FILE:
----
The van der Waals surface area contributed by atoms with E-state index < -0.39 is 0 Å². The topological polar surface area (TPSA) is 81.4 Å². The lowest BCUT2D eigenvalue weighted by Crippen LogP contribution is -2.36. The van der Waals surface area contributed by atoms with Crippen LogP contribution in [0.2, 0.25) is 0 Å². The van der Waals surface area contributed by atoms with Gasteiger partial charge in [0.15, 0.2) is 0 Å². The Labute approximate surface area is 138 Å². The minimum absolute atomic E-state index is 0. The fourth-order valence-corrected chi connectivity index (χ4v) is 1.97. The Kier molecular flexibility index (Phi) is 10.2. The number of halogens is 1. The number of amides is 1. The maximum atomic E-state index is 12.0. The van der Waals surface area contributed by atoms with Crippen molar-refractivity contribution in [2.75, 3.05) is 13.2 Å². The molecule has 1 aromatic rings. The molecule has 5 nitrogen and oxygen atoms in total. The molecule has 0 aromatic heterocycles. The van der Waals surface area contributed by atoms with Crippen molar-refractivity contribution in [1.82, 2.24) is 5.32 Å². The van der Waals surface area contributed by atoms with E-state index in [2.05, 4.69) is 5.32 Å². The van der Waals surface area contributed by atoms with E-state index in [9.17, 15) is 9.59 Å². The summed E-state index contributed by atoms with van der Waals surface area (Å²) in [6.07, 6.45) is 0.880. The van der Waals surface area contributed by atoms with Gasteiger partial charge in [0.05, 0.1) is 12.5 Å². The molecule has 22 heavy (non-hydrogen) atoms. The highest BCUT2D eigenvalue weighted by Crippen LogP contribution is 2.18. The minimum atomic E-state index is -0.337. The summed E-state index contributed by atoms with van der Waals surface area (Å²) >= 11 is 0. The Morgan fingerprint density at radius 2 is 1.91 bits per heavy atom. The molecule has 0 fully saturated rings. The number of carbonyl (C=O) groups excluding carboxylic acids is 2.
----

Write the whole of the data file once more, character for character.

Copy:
The van der Waals surface area contributed by atoms with E-state index < -0.39 is 0 Å². The topological polar surface area (TPSA) is 81.4 Å². The lowest BCUT2D eigenvalue weighted by Crippen LogP contribution is -2.36. The van der Waals surface area contributed by atoms with Crippen LogP contribution in [0.2, 0.25) is 0 Å². The van der Waals surface area contributed by atoms with Gasteiger partial charge in [0.15, 0.2) is 0 Å². The Labute approximate surface area is 138 Å². The minimum absolute atomic E-state index is 0. The fourth-order valence-corrected chi connectivity index (χ4v) is 1.97. The Kier molecular flexibility index (Phi) is 10.2. The number of halogens is 1. The number of amides is 1. The maximum atomic E-state index is 12.0. The van der Waals surface area contributed by atoms with Crippen molar-refractivity contribution in [2.75, 3.05) is 13.2 Å². The molecule has 1 aromatic rings. The molecule has 5 nitrogen and oxygen atoms in total. The molecule has 0 aromatic heterocycles. The van der Waals surface area contributed by atoms with Crippen molar-refractivity contribution in [1.82, 2.24) is 5.32 Å². The van der Waals surface area contributed by atoms with E-state index in [2.05, 4.69) is 5.32 Å². The van der Waals surface area contributed by atoms with E-state index in [9.17, 15) is 9.59 Å². The summed E-state index contributed by atoms with van der Waals surface area (Å²) in [6.07, 6.45) is 0.880. The van der Waals surface area contributed by atoms with Gasteiger partial charge in [0.05, 0.1) is 12.5 Å². The molecule has 22 heavy (non-hydrogen) atoms. The highest BCUT2D eigenvalue weighted by Crippen LogP contribution is 2.18. The minimum atomic E-state index is -0.337. The summed E-state index contributed by atoms with van der Waals surface area (Å²) >= 11 is 0. The Morgan fingerprint density at radius 2 is 1.91 bits per heavy atom. The molecule has 0 fully saturated rings. The number of carbonyl (C=O) groups excluding carboxylic acids is 2.